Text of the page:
1921
Volume 83, Issue 4
  • ISSN: 0002-9637
  • E-ISSN: 1476-1645

Abstract

Abstract.

The aim of this study was to define the clinical presentation of brucellosis in northern Australia and to assess the long-term impact of brucellosis on individual lives. A retrospective review was conducted to assess 32 patients with brucellosis caused by in Townsville, Australia during 1996–2009. All patients were Caucasian males with a mean age of 35 years. The greatest risk factor for brucellosis was feral pig hunting (94%, n = 30). There was one laboratory-acquired case. The most frequent clinical features included fever (94%, n = 30), fatigue (78%, n = 25) and arthralgia (78%, n = 25). The complication rate was 25% (n = 8). A delay in diagnosis of more than 14 days significantly increased the risk of the patient developing complications (95% confidence interval = 3.20–198.96, = 0.002). The long-term impact of brucellosis was significant; 64% (16) of the patients reporting recurrent symptoms. This study highlights the need for further research on brucellosis caused by .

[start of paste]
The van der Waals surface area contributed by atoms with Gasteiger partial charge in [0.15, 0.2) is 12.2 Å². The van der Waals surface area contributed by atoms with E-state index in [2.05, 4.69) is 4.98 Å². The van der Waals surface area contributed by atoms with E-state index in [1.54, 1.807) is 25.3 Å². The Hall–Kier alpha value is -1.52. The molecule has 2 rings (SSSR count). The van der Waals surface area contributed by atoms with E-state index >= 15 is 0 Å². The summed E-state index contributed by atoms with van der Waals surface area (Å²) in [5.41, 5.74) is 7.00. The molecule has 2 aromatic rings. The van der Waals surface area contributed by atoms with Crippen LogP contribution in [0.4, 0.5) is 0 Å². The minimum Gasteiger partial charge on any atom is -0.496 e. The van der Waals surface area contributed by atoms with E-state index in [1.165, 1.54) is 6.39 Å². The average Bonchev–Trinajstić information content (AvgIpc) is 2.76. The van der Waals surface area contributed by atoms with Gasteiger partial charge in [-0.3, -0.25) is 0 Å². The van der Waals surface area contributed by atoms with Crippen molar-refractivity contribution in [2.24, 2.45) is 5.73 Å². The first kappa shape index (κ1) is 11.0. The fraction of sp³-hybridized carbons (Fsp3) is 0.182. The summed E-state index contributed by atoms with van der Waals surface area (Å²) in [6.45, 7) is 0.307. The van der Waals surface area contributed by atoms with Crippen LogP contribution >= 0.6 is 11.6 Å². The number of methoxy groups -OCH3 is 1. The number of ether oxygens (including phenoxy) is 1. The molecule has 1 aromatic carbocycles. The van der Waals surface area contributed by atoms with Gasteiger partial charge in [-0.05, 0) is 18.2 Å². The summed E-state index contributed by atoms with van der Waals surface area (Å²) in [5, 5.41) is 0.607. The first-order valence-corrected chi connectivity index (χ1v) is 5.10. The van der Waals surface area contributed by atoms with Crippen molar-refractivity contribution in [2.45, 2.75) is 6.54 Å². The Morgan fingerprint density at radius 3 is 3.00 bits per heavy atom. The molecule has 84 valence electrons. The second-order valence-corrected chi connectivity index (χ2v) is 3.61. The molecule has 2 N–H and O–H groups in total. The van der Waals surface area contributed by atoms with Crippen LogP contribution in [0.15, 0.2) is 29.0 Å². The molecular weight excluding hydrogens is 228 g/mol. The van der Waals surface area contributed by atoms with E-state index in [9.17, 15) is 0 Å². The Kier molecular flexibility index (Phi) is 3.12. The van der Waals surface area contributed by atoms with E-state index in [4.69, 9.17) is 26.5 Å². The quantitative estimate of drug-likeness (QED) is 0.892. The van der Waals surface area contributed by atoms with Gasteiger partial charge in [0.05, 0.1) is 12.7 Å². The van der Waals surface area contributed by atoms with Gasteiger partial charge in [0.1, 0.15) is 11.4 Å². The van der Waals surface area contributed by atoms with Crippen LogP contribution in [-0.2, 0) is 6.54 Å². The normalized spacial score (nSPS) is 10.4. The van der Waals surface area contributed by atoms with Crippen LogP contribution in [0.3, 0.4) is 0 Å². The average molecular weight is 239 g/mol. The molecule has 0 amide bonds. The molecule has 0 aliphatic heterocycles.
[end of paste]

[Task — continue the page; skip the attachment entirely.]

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  • Received : 24 Apr 2010
  • Accepted : 01 Jun 2010

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